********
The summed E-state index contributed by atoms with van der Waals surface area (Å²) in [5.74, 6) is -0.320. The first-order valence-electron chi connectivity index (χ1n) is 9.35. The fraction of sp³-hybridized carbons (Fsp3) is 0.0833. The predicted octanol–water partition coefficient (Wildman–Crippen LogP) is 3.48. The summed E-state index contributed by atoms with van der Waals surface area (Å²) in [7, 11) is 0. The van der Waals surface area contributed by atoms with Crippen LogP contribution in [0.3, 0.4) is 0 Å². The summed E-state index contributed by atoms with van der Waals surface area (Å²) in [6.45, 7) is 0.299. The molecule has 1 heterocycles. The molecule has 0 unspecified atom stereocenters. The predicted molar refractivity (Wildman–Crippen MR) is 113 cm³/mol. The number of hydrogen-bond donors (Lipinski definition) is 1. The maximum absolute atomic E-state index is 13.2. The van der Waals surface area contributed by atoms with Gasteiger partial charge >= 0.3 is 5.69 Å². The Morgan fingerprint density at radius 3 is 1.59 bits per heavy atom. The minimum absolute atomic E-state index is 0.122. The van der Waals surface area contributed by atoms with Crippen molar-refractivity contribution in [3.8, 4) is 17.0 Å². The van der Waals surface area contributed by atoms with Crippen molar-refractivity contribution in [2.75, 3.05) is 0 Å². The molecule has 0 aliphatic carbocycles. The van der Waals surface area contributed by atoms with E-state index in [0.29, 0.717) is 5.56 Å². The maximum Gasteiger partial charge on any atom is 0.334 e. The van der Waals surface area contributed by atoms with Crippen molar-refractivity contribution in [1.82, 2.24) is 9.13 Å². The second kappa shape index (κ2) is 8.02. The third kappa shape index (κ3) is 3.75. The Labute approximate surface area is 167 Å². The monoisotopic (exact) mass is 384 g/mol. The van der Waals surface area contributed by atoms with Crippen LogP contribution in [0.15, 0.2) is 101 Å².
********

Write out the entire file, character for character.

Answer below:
The summed E-state index contributed by atoms with van der Waals surface area (Å²) in [5.74, 6) is -0.320. The first-order valence-electron chi connectivity index (χ1n) is 9.35. The fraction of sp³-hybridized carbons (Fsp3) is 0.0833. The predicted octanol–water partition coefficient (Wildman–Crippen LogP) is 3.48. The summed E-state index contributed by atoms with van der Waals surface area (Å²) in [7, 11) is 0. The van der Waals surface area contributed by atoms with Crippen LogP contribution in [0.3, 0.4) is 0 Å². The summed E-state index contributed by atoms with van der Waals surface area (Å²) in [6.45, 7) is 0.299. The molecule has 1 heterocycles. The molecule has 0 unspecified atom stereocenters. The predicted molar refractivity (Wildman–Crippen MR) is 113 cm³/mol. The number of hydrogen-bond donors (Lipinski definition) is 1. The maximum absolute atomic E-state index is 13.2. The van der Waals surface area contributed by atoms with Gasteiger partial charge >= 0.3 is 5.69 Å². The Morgan fingerprint density at radius 3 is 1.59 bits per heavy atom. The minimum absolute atomic E-state index is 0.122. The van der Waals surface area contributed by atoms with Crippen molar-refractivity contribution in [3.8, 4) is 17.0 Å². The van der Waals surface area contributed by atoms with Crippen molar-refractivity contribution in [2.75, 3.05) is 0 Å². The molecule has 0 aliphatic carbocycles. The van der Waals surface area contributed by atoms with E-state index in [0.29, 0.717) is 5.56 Å². The maximum Gasteiger partial charge on any atom is 0.334 e. The van der Waals surface area contributed by atoms with Crippen molar-refractivity contribution in [1.82, 2.24) is 9.13 Å². The second kappa shape index (κ2) is 8.02. The third kappa shape index (κ3) is 3.75. The Labute approximate surface area is 167 Å². The monoisotopic (exact) mass is 384 g/mol. The van der Waals surface area contributed by atoms with Crippen LogP contribution in [0.15, 0.2) is 101 Å².